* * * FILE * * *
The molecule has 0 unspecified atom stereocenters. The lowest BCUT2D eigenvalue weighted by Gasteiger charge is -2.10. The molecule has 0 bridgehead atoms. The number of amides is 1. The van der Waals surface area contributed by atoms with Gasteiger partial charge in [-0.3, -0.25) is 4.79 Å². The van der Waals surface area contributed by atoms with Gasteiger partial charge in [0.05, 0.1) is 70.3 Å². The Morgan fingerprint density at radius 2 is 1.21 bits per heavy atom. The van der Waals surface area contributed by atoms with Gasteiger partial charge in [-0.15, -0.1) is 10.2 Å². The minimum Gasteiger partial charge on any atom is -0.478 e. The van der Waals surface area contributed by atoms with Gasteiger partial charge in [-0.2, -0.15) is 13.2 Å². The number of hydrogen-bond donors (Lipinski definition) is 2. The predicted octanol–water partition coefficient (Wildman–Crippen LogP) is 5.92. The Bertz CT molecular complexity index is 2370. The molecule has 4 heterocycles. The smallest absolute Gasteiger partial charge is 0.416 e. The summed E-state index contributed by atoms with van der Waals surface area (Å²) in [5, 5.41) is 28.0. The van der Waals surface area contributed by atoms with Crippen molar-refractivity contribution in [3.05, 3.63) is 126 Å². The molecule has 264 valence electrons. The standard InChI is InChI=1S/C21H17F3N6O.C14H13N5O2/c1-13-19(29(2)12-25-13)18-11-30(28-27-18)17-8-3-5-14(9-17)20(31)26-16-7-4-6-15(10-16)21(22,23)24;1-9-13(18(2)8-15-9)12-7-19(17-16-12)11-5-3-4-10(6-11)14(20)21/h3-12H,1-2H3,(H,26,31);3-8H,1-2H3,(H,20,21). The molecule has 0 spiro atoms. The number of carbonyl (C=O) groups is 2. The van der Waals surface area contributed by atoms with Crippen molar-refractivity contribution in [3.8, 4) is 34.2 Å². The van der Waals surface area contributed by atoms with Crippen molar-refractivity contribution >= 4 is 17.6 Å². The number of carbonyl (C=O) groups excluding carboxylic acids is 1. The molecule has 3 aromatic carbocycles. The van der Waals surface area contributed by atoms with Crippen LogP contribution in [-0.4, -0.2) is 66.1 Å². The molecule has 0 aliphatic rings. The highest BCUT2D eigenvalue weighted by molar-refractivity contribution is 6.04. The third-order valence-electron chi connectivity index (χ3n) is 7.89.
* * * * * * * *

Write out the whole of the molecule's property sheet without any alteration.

The molecule has 0 unspecified atom stereocenters. The lowest BCUT2D eigenvalue weighted by Gasteiger charge is -2.10. The molecule has 0 bridgehead atoms. The number of amides is 1. The van der Waals surface area contributed by atoms with Gasteiger partial charge in [-0.3, -0.25) is 4.79 Å². The van der Waals surface area contributed by atoms with Gasteiger partial charge in [0.05, 0.1) is 70.3 Å². The Morgan fingerprint density at radius 2 is 1.21 bits per heavy atom. The van der Waals surface area contributed by atoms with Gasteiger partial charge in [-0.15, -0.1) is 10.2 Å². The minimum Gasteiger partial charge on any atom is -0.478 e. The van der Waals surface area contributed by atoms with Gasteiger partial charge in [-0.2, -0.15) is 13.2 Å². The number of hydrogen-bond donors (Lipinski definition) is 2. The predicted octanol–water partition coefficient (Wildman–Crippen LogP) is 5.92. The Bertz CT molecular complexity index is 2370. The molecule has 4 heterocycles. The smallest absolute Gasteiger partial charge is 0.416 e. The summed E-state index contributed by atoms with van der Waals surface area (Å²) in [5, 5.41) is 28.0. The van der Waals surface area contributed by atoms with Crippen molar-refractivity contribution in [3.05, 3.63) is 126 Å². The molecule has 264 valence electrons. The standard InChI is InChI=1S/C21H17F3N6O.C14H13N5O2/c1-13-19(29(2)12-25-13)18-11-30(28-27-18)17-8-3-5-14(9-17)20(31)26-16-7-4-6-15(10-16)21(22,23)24;1-9-13(18(2)8-15-9)12-7-19(17-16-12)11-5-3-4-10(6-11)14(20)21/h3-12H,1-2H3,(H,26,31);3-8H,1-2H3,(H,20,21). The molecule has 0 spiro atoms. The number of carbonyl (C=O) groups is 2. The van der Waals surface area contributed by atoms with Crippen molar-refractivity contribution in [3.8, 4) is 34.2 Å². The van der Waals surface area contributed by atoms with Crippen molar-refractivity contribution >= 4 is 17.6 Å². The number of carbonyl (C=O) groups excluding carboxylic acids is 1. The molecule has 3 aromatic carbocycles. The van der Waals surface area contributed by atoms with Crippen LogP contribution in [-0.4, -0.2) is 66.1 Å². The molecule has 0 aliphatic rings. The highest BCUT2D eigenvalue weighted by molar-refractivity contribution is 6.04. The third-order valence-electron chi connectivity index (χ3n) is 7.89.